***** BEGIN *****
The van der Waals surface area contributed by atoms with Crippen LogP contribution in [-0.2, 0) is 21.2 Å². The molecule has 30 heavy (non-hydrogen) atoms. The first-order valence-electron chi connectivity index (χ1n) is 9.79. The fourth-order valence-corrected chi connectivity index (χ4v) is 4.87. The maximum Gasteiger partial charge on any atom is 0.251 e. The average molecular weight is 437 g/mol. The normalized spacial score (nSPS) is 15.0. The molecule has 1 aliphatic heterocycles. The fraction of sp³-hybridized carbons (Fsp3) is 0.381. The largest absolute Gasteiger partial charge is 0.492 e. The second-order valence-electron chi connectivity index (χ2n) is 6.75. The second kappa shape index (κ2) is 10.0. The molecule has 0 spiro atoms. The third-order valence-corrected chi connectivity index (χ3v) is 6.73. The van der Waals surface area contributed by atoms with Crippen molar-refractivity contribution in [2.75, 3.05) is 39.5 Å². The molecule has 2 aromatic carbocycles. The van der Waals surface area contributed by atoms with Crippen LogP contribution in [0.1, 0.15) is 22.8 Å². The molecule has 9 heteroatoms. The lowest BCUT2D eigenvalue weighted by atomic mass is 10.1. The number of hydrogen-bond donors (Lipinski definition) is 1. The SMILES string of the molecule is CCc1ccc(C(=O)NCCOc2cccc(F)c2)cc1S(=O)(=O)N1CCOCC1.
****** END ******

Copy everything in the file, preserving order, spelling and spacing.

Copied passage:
The van der Waals surface area contributed by atoms with Crippen LogP contribution in [-0.2, 0) is 21.2 Å². The molecule has 30 heavy (non-hydrogen) atoms. The first-order valence-electron chi connectivity index (χ1n) is 9.79. The fourth-order valence-corrected chi connectivity index (χ4v) is 4.87. The maximum Gasteiger partial charge on any atom is 0.251 e. The average molecular weight is 437 g/mol. The normalized spacial score (nSPS) is 15.0. The molecule has 1 aliphatic heterocycles. The fraction of sp³-hybridized carbons (Fsp3) is 0.381. The largest absolute Gasteiger partial charge is 0.492 e. The second-order valence-electron chi connectivity index (χ2n) is 6.75. The second kappa shape index (κ2) is 10.0. The molecule has 0 spiro atoms. The third-order valence-corrected chi connectivity index (χ3v) is 6.73. The van der Waals surface area contributed by atoms with Crippen molar-refractivity contribution in [2.75, 3.05) is 39.5 Å². The molecule has 2 aromatic carbocycles. The van der Waals surface area contributed by atoms with Crippen LogP contribution in [0.1, 0.15) is 22.8 Å². The molecule has 9 heteroatoms. The lowest BCUT2D eigenvalue weighted by atomic mass is 10.1. The number of hydrogen-bond donors (Lipinski definition) is 1. The SMILES string of the molecule is CCc1ccc(C(=O)NCCOc2cccc(F)c2)cc1S(=O)(=O)N1CCOCC1.